Although the White House has hardly ignored China, and Obama has sought out Hu for lengthy private conversations, the White House's conciliatory policy toward Beijing has alienated America's Asian friends, like India and Singapore. The Obama administration at first refused to meet the Dalai Lama when he visited Washington; during a visit to China last year Obama pointedly avoided mentioning thorny human-rights issues, and he has subsequently declined to take a publicly aggressive stance on China's alleged currency manipulation. His reluctance to play tough with China prompted Asian elder statesman Lee Kuan Yew, during a visit to Washington last autumn, to urge the president on, saying, "If you [the U.S.] do not hold your ground in the Pacific, you cannot be a world leader."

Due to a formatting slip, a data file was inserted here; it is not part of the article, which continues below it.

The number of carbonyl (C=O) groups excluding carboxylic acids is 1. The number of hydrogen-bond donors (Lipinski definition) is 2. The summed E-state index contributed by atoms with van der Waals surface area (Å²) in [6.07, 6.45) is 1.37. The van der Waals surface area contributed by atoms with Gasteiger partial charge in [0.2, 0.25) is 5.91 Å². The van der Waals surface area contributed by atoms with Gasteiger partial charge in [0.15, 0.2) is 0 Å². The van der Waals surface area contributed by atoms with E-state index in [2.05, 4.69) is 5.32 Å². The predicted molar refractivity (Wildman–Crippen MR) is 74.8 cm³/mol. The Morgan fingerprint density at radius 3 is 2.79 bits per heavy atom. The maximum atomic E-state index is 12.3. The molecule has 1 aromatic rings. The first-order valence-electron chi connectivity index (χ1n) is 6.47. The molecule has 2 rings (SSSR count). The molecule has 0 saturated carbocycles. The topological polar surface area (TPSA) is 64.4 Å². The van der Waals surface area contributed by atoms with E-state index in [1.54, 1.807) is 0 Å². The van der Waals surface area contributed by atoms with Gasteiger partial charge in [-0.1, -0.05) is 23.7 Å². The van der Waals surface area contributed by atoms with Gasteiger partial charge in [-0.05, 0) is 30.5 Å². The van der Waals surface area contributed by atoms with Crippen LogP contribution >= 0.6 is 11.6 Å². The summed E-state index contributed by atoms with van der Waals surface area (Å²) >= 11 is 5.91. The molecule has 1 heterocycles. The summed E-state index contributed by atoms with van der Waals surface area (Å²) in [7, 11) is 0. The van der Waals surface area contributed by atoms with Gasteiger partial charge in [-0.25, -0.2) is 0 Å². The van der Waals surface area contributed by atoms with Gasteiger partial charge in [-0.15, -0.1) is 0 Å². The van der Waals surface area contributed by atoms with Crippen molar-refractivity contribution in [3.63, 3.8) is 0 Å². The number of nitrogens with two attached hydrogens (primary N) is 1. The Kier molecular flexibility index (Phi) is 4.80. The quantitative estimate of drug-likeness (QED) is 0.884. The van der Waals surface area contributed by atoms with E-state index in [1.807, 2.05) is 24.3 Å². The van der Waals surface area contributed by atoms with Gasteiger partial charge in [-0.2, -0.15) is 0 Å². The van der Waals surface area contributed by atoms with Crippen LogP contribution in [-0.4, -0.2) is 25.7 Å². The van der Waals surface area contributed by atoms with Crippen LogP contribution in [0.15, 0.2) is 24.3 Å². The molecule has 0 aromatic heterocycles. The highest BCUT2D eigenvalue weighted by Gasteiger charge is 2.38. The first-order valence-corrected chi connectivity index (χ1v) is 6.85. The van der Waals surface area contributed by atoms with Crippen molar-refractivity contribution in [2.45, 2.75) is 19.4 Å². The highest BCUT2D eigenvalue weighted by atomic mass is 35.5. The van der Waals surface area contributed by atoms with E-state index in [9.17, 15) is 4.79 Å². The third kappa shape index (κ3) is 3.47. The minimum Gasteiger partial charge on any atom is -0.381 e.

For India, China, Indonesia, and every other high-growth economy in Asia, trade liberalization now is just as important as security partnerships. China already has a free-trade agreement with the 10 nations of ASEAN, and every week seems to bring news of a proposed new Asian trade deal with partners other than the U.S., including an India-ASEAN agreement and a South Korean deal with the European Union. But with the United States stuck in a period of prolonged economic weakness, Obama appears to have no appetite for any Asian trade agreements. Despite his decision to push forward with the South Korea deal, the administration has suggested that the two sides renegotiate pieces of the agreement—a move that could anger Seoul and scuttle the deal altogether. What's more, the new Asian trade vehicle Obama is promoting, the Trans-Pacific Partnership, seems far from having any real substance.